VIII. Addition of Angular Momenta
a. Coupled and Uncoupled Bases
When dealing with two different sources of angular momentum,
J
ˆ
1
and
J
ˆ
2
, there are two obvious bases that one might choose to work
in. The first is called the
uncoupled basis.
Here the basis kets are
eigenstates of
both
operators:
2
j
,
m
;
j
2
,
m
2
=
j
(
j
+
1
29
j
,
m
1
;
j
2
,
m
2
J
ˆ
1
1
1
1
1
1
j
,
m
1
;
j
2
,
m
2
=
m
1
j
,
m
1
;
j
2
,
m
2
J
ˆ
1
z
1
1
2
j
,
m
;
j
2
,
m
2
=
j
(
j
+
1
29
j
,
m
;
j
2
,
m
2
J
ˆ
2
1
1
2
2
1
1
j
,
m
;
j
2
,
m
2
=
m
2
j
,
m
;
j
2
,
m
2
J
ˆ
2
z
1
1
1
1
In the case of spin orbit coupling, this would mean that our basis
states would be simultaneous eigenfunctions of orbital
and
spin
angular momentum, and each state would have a particular value for
,
{
m
l
}
and
m
. Note that this is only possible if (as we assume):
s
ˆ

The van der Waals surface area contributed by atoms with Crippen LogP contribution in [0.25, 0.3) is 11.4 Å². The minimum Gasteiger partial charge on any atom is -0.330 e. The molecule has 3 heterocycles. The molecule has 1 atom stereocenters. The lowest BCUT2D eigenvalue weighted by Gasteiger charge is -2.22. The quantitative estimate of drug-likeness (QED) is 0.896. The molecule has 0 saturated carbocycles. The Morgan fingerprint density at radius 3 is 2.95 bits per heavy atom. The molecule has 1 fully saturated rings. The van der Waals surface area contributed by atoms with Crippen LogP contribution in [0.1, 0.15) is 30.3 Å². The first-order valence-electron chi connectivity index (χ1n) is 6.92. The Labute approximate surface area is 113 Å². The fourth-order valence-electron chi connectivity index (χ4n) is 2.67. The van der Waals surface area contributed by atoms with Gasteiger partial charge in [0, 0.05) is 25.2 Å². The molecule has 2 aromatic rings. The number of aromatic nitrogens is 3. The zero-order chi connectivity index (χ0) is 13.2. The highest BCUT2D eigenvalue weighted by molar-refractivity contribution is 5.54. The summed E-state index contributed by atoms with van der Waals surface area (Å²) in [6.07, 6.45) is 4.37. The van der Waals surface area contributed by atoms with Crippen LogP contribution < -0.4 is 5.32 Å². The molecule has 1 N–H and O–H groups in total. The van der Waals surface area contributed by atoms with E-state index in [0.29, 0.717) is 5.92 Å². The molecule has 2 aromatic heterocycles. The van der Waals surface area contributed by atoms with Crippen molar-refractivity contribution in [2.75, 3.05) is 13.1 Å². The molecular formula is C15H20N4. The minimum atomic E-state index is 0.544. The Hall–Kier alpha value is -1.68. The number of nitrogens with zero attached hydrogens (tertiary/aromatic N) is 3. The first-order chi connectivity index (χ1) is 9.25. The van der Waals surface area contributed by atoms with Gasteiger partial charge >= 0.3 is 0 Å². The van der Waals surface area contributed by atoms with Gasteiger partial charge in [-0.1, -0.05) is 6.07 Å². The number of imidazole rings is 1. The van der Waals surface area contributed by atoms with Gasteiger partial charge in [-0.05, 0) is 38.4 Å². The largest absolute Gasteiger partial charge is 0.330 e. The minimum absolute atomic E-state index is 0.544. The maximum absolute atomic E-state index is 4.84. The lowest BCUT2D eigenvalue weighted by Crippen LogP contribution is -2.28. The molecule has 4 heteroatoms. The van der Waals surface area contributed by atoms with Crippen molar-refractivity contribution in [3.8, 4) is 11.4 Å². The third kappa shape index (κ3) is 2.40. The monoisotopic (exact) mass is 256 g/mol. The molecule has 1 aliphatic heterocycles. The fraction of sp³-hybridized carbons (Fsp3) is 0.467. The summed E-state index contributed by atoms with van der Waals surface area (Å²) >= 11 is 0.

ˆ
[
J
,
J
2
]
=
0
1
otherwise, the two operators would not have simultaneous
eigenfunctions. This is clearly true for
L
ˆ
and
S
ˆ
since the two
operators act on different spaces. This really defines what we mean
by
different
angular momenta, since operators that do not commute
will, in some sense, define overlapping – and thus not completely
distinct – forms of angular momentum.
This basis is appropriate if
J
ˆ
1
and
J
ˆ
2
do not interact. However, when
the Hamiltonian contains an interaction between these two angular
momenta (such as
J
ˆ
1
⋅
J
ˆ
2
), the eigenstates will be mixtures of the
uncoupled basis functions and this basis becomes somewhat
awkward. In these cases, it is easiest to work in the
coupled
basis,
which we now develop.
First, note that the total angular momentum is given by: